336. Memorandum of Conversation1
- Financial Assistance to Jamaica
- U.S. Industrial Participation in Trinidadian Development
- Proposed LNG Discussions
- Caribbean Mini-State Problem
- Caribbean Integration
- Civil Aviation
- Human Rights
- OAS Membership and Belize
- Southern Africa
Trinidad and Tobago
- Prime Minister Dr. Eric Williams
- Minister Overand Padmore, Minister in the Ministry of Finance, and Acting Foreign Minister
- Minister George Chambers, Minister of Industry and Commerce, and Minister of Agriculture
- Mr. Lennox Ballah, Permanent Secretary, Foreign Ministry
- Mr. Frank Barsotti, Permanent Secretary, Ministry of Finance
- Ambassador Victor McIntyre, Ambassador to the U.S.A. and the OAS
- The Secretary of State
- Under Secretary Philip Habib
- Mr. Robert Rich, Charge d’Affaires a.i. in Trinidad and Tobago
- Assistant Secretary Terence Todman
The Prime Minister welcomed the Secretary to Trinidad and the Secretary in turn conveyed President Carter’s personal greetings to the Prime Minister.
Financial Assistance to Jamaica
Prime Minister Williams opened the discussion by directly plunging into the financial plight of Jamaica. He said that Prime Minister Manley had sought additional assistance from Trinidad and also Trinidad’s cooperation in forming a consortium of governments to come to Jamaican aid. Trinidad had earlier provided loans of considerable magnitude (U.S. Embassy estimate: U.S. $110 million) and was now considering up to $50 million in additional support in the form of export credits.
Williams emphasized, however, that the Government of Trinidad and Tobago was in no position alone to bail out Jamaica, and the Jamaican requirements appeared to be far in excess of Trinidadian capacities. There was also concern at the structural problems, and whether assistance would be wasted. No such program of help to Jamaica could be successful without U.S. assistance and support, particularly in view of the great weight which the United States carried in the international financial institutions. The Prime Minister sought the Secretary’s views and assessment.
In response, the Secretary acknowledged the acuteness of the Jamaican situation, particularly in the next two quarters of this year. Beyond this short-term question of balance of payments, however, lay the mid-term problems which were partially structural, and without a solution to which the short-term aid would merely be a band-aid which would not stop the hemorrhaging. For the mid-term, Jamaican agreement with the IMF was essential. IMF discussions directed at a $200 million stabilization program had been far advanced until recently, when the new Jamaican budget had been revealed to be excessive to anything considered by the IMF to be tolerable.2 The U.S. has urged the IMF to continue the dialogue, however, and we understand that a further attempt is underway to come to an understanding.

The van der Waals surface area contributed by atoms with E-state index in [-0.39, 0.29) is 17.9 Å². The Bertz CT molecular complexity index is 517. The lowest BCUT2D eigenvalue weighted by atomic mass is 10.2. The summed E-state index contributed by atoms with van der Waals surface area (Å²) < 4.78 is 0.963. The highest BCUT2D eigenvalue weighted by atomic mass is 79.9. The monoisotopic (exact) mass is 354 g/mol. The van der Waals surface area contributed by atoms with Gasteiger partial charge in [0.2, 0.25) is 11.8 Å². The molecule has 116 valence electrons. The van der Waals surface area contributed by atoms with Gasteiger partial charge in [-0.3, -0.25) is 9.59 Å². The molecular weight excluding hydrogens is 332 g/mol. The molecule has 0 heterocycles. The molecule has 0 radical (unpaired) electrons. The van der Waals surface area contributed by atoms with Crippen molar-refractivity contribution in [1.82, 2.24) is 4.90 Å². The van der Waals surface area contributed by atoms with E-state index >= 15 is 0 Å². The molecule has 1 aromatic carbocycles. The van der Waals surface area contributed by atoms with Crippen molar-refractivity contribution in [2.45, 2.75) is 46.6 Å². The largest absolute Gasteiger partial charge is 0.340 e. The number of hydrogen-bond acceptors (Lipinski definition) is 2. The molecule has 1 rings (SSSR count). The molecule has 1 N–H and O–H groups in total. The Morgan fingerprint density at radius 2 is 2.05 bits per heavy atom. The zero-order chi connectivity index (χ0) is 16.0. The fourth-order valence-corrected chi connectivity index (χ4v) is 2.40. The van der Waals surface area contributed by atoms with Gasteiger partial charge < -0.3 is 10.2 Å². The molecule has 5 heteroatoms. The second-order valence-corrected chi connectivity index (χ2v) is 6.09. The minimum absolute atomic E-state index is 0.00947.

In response to questions by the Trinidadian side, the Secretary affirmed that an agreement with the IMF was indeed a condition precedent for U.S. assistance. Both Prime Minister Williams and Minister Chambers subsequently expressed their satisfaction with insistence that Jamaican agreement be reached with the IMF.
With regard to short-term U.S. assistance, the Secretary indicated that the U.S. was thinking of the consortium approach, since we could [Page 825] certainly not provide all the funds which Jamaica required. In the short run we might be able to provide approximately $50 million, a large part of which would be food aid under PL–480. This will require a supplemental appropriation from the Congress, however, and therefore it is impossible to give a firm commitment at this stage. Venezuela and Mexico have expressed some interest in helping, and the U.S. assumes that Trinidad and Tobago would also be a part of the consortium. Canada may roll over a $25 million loan coming due soon. Only token funds are likely to be available from the UK. When queried regarding possible German participation, the Secretary stated that he would be prepared to solicit German participation in a consortium after Jamaica had reached agreement with the IMF.3
The Prime Minister expressed considerable satisfaction with this approach, and stressed again that he felt Trinidad and Tobago should not be in the lead, both because the government’s financial assistance resources were limited, and because others such as the USG and the IMF were in a better position to require the Jamaican adjustments which would be necessary to make the financial assistance worthwhile.
The Prime Minister inquired of the Secretary whether the United States was also prepared to assist with a financial rescue package for Guyana, which was also importuning Trinidad for aid. The Secretary responded that he was not yet as fully familiar with the situation in Guyana, but that Under Secretary Habib would be proceeding to Georgetown after the current discussions in Port of Spain and would then report directly to him on his evaluation of the problems there.4